• $90 billion over FYs 2022-2024 and such sums as may be necessary for FYs 2025-2027 to provide child care for specified low-income and other eligible families through a new “birth through five child care and early learning entitlement program.” While the new proposed entitlement program does not extend to school-age children, the proposed expansion of child care access for significantly more young children would enable the existing child care system and Child Care Development Block Grant funding to serve more school age students by capping the amount of CCDBG funds dedicated to children 0-5 in states that opt in to the new entitlement.
    • $200 million in the House Ways and Means Committee portion of the bill for each of FY 2022 and FY 2023 for matching grants to states for creating child care information networks that include programs serving school-age students.
    • $15 billion for FY 2022 (funds are available through FY 2026) for infrastructure grants of up to $250 million to states to improve child care safety by acquiring, constructing, expanding, or renovating child care facilities, including those serving school-age students. State must provide a 10 percent match to the federal funds.

 

  • Trauma-Informed Care
    • $2.5B included in the Build Back Better Act that would invest in public health approaches to reducing community violence and trauma through community-based trauma-informed care. These new funds would be available to nonprofit community-based organizations both directly and in partnership in order to convene relevant local entities around trauma solutions. There is also a $2.5 billion community violence initiative in the Judiciary Committee portion of the bill that could be accessed by nonprofit community-based organizations as well.

 

  • Child Nutrition
    • Expands the number of schools that would be able to offer free meals to all students through the Community Eligibility Provision by lowering the Identified Student Percentage eligibility threshold from 40 to 25 percent. This provision would continue through June 30, 2030. The bill would also give states the option to implement the Community Eligibility Provision statewide, allowing all students in the state to receive school breakfast and lunch at no charge. This provision would continue through June 30, 2030.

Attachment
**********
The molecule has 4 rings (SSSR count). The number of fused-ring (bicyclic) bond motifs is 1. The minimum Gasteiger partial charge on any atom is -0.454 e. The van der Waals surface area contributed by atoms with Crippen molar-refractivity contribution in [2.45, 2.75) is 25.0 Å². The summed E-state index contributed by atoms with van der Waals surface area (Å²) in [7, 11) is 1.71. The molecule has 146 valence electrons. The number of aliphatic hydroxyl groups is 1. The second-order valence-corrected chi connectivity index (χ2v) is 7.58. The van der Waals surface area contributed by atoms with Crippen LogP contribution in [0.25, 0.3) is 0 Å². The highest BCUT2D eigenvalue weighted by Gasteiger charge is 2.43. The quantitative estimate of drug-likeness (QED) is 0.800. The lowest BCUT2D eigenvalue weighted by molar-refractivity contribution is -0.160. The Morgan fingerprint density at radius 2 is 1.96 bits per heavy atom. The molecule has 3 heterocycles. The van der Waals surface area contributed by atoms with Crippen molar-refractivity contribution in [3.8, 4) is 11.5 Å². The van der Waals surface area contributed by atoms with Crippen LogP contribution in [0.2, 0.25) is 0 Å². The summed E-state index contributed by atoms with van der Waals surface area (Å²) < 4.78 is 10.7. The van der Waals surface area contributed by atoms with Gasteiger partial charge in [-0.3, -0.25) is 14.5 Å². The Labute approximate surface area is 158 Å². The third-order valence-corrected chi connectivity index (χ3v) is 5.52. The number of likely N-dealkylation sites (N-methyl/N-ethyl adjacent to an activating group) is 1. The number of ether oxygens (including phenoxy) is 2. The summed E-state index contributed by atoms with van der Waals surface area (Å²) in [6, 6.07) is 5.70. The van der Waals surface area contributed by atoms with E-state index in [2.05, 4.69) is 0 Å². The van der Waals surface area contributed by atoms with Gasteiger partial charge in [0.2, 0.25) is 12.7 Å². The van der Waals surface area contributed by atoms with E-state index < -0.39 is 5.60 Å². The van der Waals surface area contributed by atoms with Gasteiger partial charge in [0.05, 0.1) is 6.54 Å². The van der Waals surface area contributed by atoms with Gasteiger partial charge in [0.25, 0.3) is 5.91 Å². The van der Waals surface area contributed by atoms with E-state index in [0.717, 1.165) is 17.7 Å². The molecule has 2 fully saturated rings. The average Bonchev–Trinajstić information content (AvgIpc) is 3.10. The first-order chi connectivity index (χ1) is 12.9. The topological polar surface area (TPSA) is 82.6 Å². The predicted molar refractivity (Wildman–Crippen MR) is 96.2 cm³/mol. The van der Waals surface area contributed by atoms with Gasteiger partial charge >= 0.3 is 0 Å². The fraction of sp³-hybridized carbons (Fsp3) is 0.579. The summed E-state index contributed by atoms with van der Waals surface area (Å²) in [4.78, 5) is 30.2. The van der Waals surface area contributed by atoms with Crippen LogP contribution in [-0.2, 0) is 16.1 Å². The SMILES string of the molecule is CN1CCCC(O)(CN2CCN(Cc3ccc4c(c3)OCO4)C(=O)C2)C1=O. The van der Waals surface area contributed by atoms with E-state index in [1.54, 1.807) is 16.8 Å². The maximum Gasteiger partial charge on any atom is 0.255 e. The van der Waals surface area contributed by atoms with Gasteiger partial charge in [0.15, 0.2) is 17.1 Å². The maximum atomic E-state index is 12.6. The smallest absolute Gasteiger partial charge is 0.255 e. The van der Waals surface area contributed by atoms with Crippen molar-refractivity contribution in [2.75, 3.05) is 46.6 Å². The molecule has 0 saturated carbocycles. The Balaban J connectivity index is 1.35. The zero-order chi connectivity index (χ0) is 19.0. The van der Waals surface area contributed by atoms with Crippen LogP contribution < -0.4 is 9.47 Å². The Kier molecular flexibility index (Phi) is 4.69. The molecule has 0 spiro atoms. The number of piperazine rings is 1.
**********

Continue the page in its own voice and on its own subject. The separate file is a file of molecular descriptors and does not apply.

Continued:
• Extends Summer EBT nationwide for students who receive free or reduced-price school meals (including those who attend Community Eligibility Provision, Provision 2, or Provision 3 schools). The bill would allow states as well as Indian Tribal Organizations that participate in WIC to provide Summer EBT. This provision would continue through September 30, 2029.
    • Provides $634 million for a Healthy School Meals Incentives demonstration project that would support activities like school and community gardens, with a potential role for community-based organizations to partner with schools in this effort.

For more information see a fact sheet on all of the components of the Education and Labor Committee’s portion of the Build Back Better Act as well as the bill text.

With the completion of this House committee markup process, the next step is for the House Budget Committee to package them into one reconciliation bill and send it to the Rules Committee, which could happen the week of September 20. At the same time, House and Senate leadership, in consultation with the committees that received reconciliation instructions, will likely need some time to negotiate a modified, scaled back version of the reconciliation bill that reflects the support of all 50 Senate Democrats as well as House Democrats to ensure passage by a simple majority in the Senate. No Republicans are expected to vote for the reconciliation package.

On a separate track from the reconciliation process, federal fiscal year (FY) 2021 ends on September 30 and Congress has not yet passed any final FY 2022 appropriations bills. A continuing resolution (CR) is therefore expected to pass this month extending current government funding and preventing a government shutdown at the end of September. A CR will likely include disaster relief as well as other emergency funding, and may also include an increase in the debt ceiling – something Congress must do some time in the next month. If it passes, the CR is expected to fund the government through early to mid-December.